In 1909, E M Forster wrote this short story which was published in ‘The Oxford and Cambridge Review; and was a complete departure from his usual style of writing. He had already written ‘Where Angels Fear to Tread’ and ‘Room with a View’ when he wrote ‘The Machine Stops’ and followed this with ‘Howards End’ and ‘A Passage to India’.
In collaboration with The Riverside Theatre and Ulster University, Big Telly Theatre Company have taken on developing a Zoom version of this story to experiment with Zoom’s capabilities and to push the boundaries of what can be achieved theatrically; when socially distanced. Since lockdown, Big Telly has brought us ‘The Tempest’, ‘Operation Elsewhere’ and are now venturing below ground to remotely present their production of ‘The Machine Stops’. When watching these productions, we have to remember that the performers are still in lockdown and presenting their show from home.
Imagine a world where a machine, developed by humans, now controls how they live their lives. They are forced into an underground world, living in isolation, only contacting other humans by messaging and video conferencing. All their needs are met by ‘The Machine’, it decides if they can procreate (yes - love is turned into a process), and at times it can decide when they die. To keep order, every movement is watched and restricted. Vashti is content with this world, she is comfortable and does not question why they must live this way, whereas her son Kuno, is disenchanted and has other ideas. You see, Kuno has been to the surface, a place that is restricted. To go to the surface, you must request a respirator and an egression permit which are controlled by the Committee and these jobs worth’s, make sure these are not handed out to anyone with rebellious tendencies.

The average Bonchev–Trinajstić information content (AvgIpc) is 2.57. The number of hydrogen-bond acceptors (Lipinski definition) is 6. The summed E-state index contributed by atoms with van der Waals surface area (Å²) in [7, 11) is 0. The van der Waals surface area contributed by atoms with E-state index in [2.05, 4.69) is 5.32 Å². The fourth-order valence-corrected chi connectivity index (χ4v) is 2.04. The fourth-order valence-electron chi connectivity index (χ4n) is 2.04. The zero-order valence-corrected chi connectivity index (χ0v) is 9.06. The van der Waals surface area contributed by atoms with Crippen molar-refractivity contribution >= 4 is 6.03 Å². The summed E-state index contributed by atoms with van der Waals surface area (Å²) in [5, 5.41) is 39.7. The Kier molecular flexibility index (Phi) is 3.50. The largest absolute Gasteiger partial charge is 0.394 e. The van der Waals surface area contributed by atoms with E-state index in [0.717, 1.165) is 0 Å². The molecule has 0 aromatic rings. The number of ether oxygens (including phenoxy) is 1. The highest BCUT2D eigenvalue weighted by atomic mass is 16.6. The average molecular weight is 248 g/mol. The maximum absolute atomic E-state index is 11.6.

Kuno is keen for his mother to see the surface and so reluctantly, she makes the journey by airship to see him. It is at this point that Kuno confesses that he went to the surface without permission and has now been threatened with ‘homelessness’, which means that he will be sent away from the safety of the underworld, to the surface and almost certain death. Kuno believes the machine is breaking down. Whether it does or not, is for you to find out!
This production has come at a time when we can all relate to the feeling of being controlled during lockdown. To create a theatrical production in this way is no mean feat, but Big Telly seem to have found a formula that works well on Zoom. Not only do they produce an entertaining production, they break down the fourth wall by encouraging audience participation, which at a time when we may be feeling very remote from personal contact, is gratifying. Anna Healy (Vashti) and Kuno played by Gary Crossan do a remarkable job of developing their characters without the aid of the usual creative team on hand. This is the case for all of the ensemble which includes Jonny Cameron, Nicky Harley, Emily Lamey Rosie McClelland, Niamh McEnhill and Christina Nelson. This ensemble play multiple roles and make the whole production so enjoyable with their flexibility and humour, which is infectious.
David Morgan’s set designs and special effects help to make this play feel theatrical, when combined with the slick smooth running of the whole production. This is excellent entertainment for the whole family.
Reviewer: Caroline Worswick
Reviewed: 6th June 2020
North West End UK Rating: ★★★★★